Journal of Cachexia, Sarcopenia and Muscle (JCSM) - Online First - Abstract
Article first published online: 26 AUG 2016
Integrated care for geriatric frailty and sarcopenia: a randomized control trial
Ding-Cheng (Derrick) Chan, Hsiao-Hui Tsou, Chirn-Bin Chang, Rong-Sen Yang, Jau-Yih Tsauo, Ching-Yu Chen, Chin-Fu Hsiao, Ya-Ting Hsu, Chia-Hui Chen, Shu-Fang Chang, Chao Agnes Hsiung, Ken N. Kuo
Exercise, nutrition, and psychological interventions may all have positive impacts on frailty and sarcopenia. However, it is not known whether an integrated care programme with all three components can be beneficial and the intensity of such programme is also not certain. In this study, we aim to determine the effectiveness of two levels of integrated care on frailty and sarcopenia.
A randomized control trial was conducted at two community hospitals in Taiwan. Older adults (65–79 years of age, N = 289) who scored ≥1 on the Cardiovascular Health Study Phenotypic Classification of Frailty (CHS_PCF) were enrolled in the trial. Low-level care (LLC) participants received a 2 h education course on frailty, sarcopenia, coping strategy, nutrition, and demonstration of study exercise programme. Educational multimedia material was distributed as reference for home practice with bi-monthly telephone follow-ups on adherences. High-level care (HLC) participants, in addition to LLC instructions, received six sessions of on-site problem solving therapy and 48 exercise sessions within 6 months. Brief nutrition consultation was also provided during the exercise sessions. Primary outcome was improvement of the CHS_PCF by at least one category (from pre-frail to robust, or from frail to pre-frail or robust) from baseline. Secondary outcomes included changes of individual frailty, and sarcopenia indicators. Assessments were done at 3, 6, and 12 months by trained research assistants blinded to randomization status. Intention-to-treat analysis was applied.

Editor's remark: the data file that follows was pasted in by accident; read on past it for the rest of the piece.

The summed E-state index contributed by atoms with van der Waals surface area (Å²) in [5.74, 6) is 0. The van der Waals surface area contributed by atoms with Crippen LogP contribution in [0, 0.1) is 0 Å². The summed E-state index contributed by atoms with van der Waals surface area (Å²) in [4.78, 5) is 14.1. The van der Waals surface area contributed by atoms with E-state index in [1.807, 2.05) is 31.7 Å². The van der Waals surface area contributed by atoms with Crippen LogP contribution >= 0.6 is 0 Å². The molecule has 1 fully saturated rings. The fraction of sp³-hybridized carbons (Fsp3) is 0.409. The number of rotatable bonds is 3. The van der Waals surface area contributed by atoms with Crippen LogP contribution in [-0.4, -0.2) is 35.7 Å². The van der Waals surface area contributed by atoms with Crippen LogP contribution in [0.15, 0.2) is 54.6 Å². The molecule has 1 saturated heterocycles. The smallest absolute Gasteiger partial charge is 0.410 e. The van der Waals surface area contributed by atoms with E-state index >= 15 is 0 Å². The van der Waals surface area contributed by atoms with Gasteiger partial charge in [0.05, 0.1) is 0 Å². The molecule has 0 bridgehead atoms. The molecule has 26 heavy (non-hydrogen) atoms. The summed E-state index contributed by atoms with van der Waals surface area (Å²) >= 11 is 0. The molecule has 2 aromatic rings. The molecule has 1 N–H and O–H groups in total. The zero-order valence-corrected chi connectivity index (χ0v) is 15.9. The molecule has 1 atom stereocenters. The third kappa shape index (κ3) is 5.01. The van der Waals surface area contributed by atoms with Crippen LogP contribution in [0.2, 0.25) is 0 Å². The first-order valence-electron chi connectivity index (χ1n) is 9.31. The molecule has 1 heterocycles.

Mean age was 71.6 ± 4.3 years, with 53% females. For the entire cohort, improvement of primary outcome was 35% at 3 months, increased to 40% at 6 months, and remained stable at 39% at 12 months. Improvement rates were similar in both groups. Compared with the LLC group, HLC participants had greater improvements in the following indices: energy expenditure of walking, 5 m walking time, dominant hand grip strength, timed-up-and-go-test, and one-leg-stand time — mainly at 6 and 12 month assessments.
The 6 month integrated care improved frailty and sarcopenia status among community-dwelling elders, with high-intensity training yielding greater improvements. Low-level care could be promoted as a basic intervention, while HLC could be reserved for those at high risk and with high motivation.
Chan, D.-C. (D)., Tsou, H. -H., Chang, C. -B., Yang, R. -S., Tsauo, J. -Y., Chen, C. -Y., Hsiao, C. -F., Hsu, Y. -T., Chen, C. -H., Chang, S. -F., Hsiung, C. A., and Kuo, K. N. (2016) Integrated care for geriatric frailty and sarcopenia: a randomized control trial. Journal of Cachexia, Sarcopenia and Muscle, doi: 10.1002/jcsm.12132.